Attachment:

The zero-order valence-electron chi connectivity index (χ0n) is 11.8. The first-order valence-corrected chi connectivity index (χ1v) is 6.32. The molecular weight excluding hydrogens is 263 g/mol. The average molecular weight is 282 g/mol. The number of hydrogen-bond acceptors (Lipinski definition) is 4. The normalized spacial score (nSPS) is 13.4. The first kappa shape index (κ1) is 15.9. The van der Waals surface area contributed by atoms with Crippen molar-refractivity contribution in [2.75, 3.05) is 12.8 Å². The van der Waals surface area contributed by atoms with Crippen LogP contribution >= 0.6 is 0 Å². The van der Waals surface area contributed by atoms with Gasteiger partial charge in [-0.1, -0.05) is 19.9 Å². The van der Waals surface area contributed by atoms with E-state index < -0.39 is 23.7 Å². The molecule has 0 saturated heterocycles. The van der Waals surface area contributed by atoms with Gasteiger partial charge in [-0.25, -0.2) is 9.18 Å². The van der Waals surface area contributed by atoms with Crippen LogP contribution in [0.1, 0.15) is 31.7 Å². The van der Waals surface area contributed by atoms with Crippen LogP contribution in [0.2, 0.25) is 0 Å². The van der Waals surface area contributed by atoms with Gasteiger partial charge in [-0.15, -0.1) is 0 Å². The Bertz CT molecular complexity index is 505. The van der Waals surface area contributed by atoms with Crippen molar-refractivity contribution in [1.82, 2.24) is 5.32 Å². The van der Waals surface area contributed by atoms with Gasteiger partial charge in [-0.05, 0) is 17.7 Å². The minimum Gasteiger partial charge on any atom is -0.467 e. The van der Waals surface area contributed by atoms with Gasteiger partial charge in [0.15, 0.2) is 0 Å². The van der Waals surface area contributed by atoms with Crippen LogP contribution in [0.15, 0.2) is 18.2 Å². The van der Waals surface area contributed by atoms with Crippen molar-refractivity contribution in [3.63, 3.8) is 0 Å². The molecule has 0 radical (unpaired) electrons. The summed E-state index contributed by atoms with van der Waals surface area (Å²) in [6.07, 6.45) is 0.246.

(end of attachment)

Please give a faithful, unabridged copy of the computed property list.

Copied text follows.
The zero-order valence-electron chi connectivity index (χ0n) is 11.8. The first-order valence-corrected chi connectivity index (χ1v) is 6.32. The molecular weight excluding hydrogens is 263 g/mol. The average molecular weight is 282 g/mol. The number of hydrogen-bond acceptors (Lipinski definition) is 4. The normalized spacial score (nSPS) is 13.4. The first kappa shape index (κ1) is 15.9. The van der Waals surface area contributed by atoms with Crippen molar-refractivity contribution in [2.75, 3.05) is 12.8 Å². The van der Waals surface area contributed by atoms with Crippen LogP contribution >= 0.6 is 0 Å². The van der Waals surface area contributed by atoms with Gasteiger partial charge in [-0.1, -0.05) is 19.9 Å². The van der Waals surface area contributed by atoms with E-state index < -0.39 is 23.7 Å². The molecule has 0 saturated heterocycles. The van der Waals surface area contributed by atoms with Gasteiger partial charge in [-0.25, -0.2) is 9.18 Å². The van der Waals surface area contributed by atoms with Crippen LogP contribution in [0.1, 0.15) is 31.7 Å². The van der Waals surface area contributed by atoms with Crippen LogP contribution in [0.2, 0.25) is 0 Å². The van der Waals surface area contributed by atoms with Gasteiger partial charge in [-0.15, -0.1) is 0 Å². The Bertz CT molecular complexity index is 505. The van der Waals surface area contributed by atoms with Crippen molar-refractivity contribution in [1.82, 2.24) is 5.32 Å². The van der Waals surface area contributed by atoms with Gasteiger partial charge in [-0.05, 0) is 17.7 Å². The minimum Gasteiger partial charge on any atom is -0.467 e. The van der Waals surface area contributed by atoms with Gasteiger partial charge in [0.15, 0.2) is 0 Å². The van der Waals surface area contributed by atoms with Crippen LogP contribution in [0.15, 0.2) is 18.2 Å². The van der Waals surface area contributed by atoms with Crippen molar-refractivity contribution in [3.63, 3.8) is 0 Å². The molecule has 0 radical (unpaired) electrons. The summed E-state index contributed by atoms with van der Waals surface area (Å²) in [6.07, 6.45) is 0.246.